5. State Attribution: Several countries and cybersecurity organizations have attributed NotPetya to state-sponsored actors associated with the Russian government. This attribution is based on technical analysis, the malware’s behavior, and the geopolitical context, further supporting the view that the motive was political disruption rather than criminal financial gain.

In summary, the motive behind NotPetya appears to be the use of cyber operations to achieve geopolitical objectives, specifically the destabilization and sabotage of Ukraine, within the broader context of Russian-Ukrainian tensions. The attack demonstrates the evolving nature of cyber threats, where state actors employ malware not just for espionage or theft, but as a means of direct sabotage against perceived adversaries.

What's the difference between Petya and NotPetya?

Petya and NotPetya are both types of malware that initially appear similar because they both encrypt the master boot record (MBR) of infected Windows computers, preventing the operating system from booting until a ransom is paid. However, despite these superficial similarities, there are significant differences between the two, both in terms of their operation and their underlying motives.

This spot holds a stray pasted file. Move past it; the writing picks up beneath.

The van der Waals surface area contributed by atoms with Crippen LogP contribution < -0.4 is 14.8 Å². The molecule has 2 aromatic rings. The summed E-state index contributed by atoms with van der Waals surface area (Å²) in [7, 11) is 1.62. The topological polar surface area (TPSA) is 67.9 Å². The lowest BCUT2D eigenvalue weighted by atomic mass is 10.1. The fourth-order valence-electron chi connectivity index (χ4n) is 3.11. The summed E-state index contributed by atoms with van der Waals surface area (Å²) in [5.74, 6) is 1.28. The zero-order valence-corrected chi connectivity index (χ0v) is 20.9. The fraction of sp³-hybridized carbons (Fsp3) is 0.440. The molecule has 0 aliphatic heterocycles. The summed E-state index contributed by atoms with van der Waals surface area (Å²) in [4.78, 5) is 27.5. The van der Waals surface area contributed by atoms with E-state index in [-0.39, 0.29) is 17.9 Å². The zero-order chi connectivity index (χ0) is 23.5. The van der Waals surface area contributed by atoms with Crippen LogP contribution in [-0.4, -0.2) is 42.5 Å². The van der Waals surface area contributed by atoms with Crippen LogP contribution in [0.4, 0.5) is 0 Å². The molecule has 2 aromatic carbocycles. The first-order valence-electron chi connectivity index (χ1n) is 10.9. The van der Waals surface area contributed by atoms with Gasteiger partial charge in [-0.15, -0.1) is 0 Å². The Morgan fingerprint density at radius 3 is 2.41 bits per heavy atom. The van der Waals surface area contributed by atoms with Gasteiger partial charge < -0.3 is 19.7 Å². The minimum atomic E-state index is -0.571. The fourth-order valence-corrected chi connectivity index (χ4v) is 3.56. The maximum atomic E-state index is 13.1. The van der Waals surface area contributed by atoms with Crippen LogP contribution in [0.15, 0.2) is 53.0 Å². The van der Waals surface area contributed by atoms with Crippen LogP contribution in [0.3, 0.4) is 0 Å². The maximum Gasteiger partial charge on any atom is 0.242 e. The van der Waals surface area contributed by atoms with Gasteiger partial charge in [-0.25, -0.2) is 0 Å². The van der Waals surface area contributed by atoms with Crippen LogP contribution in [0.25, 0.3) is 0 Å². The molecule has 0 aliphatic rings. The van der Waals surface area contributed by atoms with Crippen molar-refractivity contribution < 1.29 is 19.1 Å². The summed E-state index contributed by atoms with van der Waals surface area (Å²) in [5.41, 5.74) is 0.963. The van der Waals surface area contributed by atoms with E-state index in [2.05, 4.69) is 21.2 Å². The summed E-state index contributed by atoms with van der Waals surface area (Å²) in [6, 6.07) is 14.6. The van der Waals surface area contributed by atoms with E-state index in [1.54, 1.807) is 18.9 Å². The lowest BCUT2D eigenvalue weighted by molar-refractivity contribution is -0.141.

Origin and Evolution

  • Petya: First identified in 2016, Petya was a genuine piece of ransomware designed to extort money from victims by encrypting files on their computer and demanding a ransom for the decryption key.
  • NotPetya: Emerging in 2017, NotPetya masqueraded as ransomware similar to Petya but was primarily designed for disruption and destruction. It is considered a wiper malware disguised as ransomware.

Mode of Operation

  • Petya: Petya encrypts the file system's master file table (MFT) and the MBR, rendering the system inoperable until a ransom is paid for the decryption key. The original Petya aimed to encrypt files for ransom, with a functioning system for payment and obtaining decryption keys.
  • NotPetya: While NotPetya also targets the MBR, its encryption process is more destructive and less reversible than Petya's. NotPetya spreads more aggressively within networks by exploiting vulnerabilities like EternalBlue, along with other methods for lateral movement. Notably, NotPetya’s encryption is designed to be irreversible, with no genuine intention of allowing victims to recover their files, even if they attempt to pay the ransom.